• In very hot/humid conditions and/or when you’ll be sweating a lot, you may find you need as much as 1 x H2Pro Hydrate 1500 tablet in 500 ml of water for every 30 minutes of activity.

Bear in mind that 1 litre per hour is approaching the maximum anyone can usually absorb when exercising hard, so it’s unlikely you’ll benefit from having much more than that to hand, unless previous experience tells you otherwise. Also remember that listening to your body is key in determining how much to drink.

In training use H2Pro 1000: Same guidelines as for competing with H2Pro 1500, just using a lower dosage of sodium.
For ultra distance events: Or when carrying enough pre-mixed H2Pro Hydrate is difficult, take 3 x SweatSalt capsules for every 500 ml of fluid picked up at aid stations (after your initial supply of pre-mixed H2Pro Hydrate 1500 has run out). It is recommended to take no more than 10 capsules in a day. However in extreme conditions, some athletes find it beneficial to exceed this number.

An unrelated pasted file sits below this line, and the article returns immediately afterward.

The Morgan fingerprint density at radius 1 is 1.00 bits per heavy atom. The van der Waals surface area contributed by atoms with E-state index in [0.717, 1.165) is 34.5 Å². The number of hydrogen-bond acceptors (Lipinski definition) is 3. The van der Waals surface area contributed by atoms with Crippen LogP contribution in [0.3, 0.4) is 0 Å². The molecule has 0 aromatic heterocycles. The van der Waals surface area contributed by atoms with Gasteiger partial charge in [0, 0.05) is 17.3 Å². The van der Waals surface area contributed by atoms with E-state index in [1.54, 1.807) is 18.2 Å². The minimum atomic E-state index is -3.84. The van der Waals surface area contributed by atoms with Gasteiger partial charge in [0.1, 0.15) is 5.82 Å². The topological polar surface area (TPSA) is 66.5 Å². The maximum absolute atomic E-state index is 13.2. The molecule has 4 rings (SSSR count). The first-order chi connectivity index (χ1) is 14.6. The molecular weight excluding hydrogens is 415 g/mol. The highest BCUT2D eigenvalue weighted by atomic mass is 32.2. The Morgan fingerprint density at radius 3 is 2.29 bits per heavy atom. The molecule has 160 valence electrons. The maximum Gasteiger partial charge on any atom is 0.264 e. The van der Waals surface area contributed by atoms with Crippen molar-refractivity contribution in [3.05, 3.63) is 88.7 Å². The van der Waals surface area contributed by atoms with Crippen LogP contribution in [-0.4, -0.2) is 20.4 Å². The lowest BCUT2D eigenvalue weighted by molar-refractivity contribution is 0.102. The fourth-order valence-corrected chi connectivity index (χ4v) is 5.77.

Background hydration H2Pro 250: For use in between training and racing session (e.g. when travelling or in the office).

In addition to electrolyte/fluid imbalance there are also other causes of cramp (e.g. I believe some of my cramp is nerve-related and may have some other tricks up my sleeve for that).

However, a more informed and personalised hydration strategy should be a major improvement to my haphazard approach of the past. So fingers crossed it works. I will update my blog in a few months time with how using H2Pro Hydrate has effected (or hopefully avoided) cramp in training and races. Stay tuned.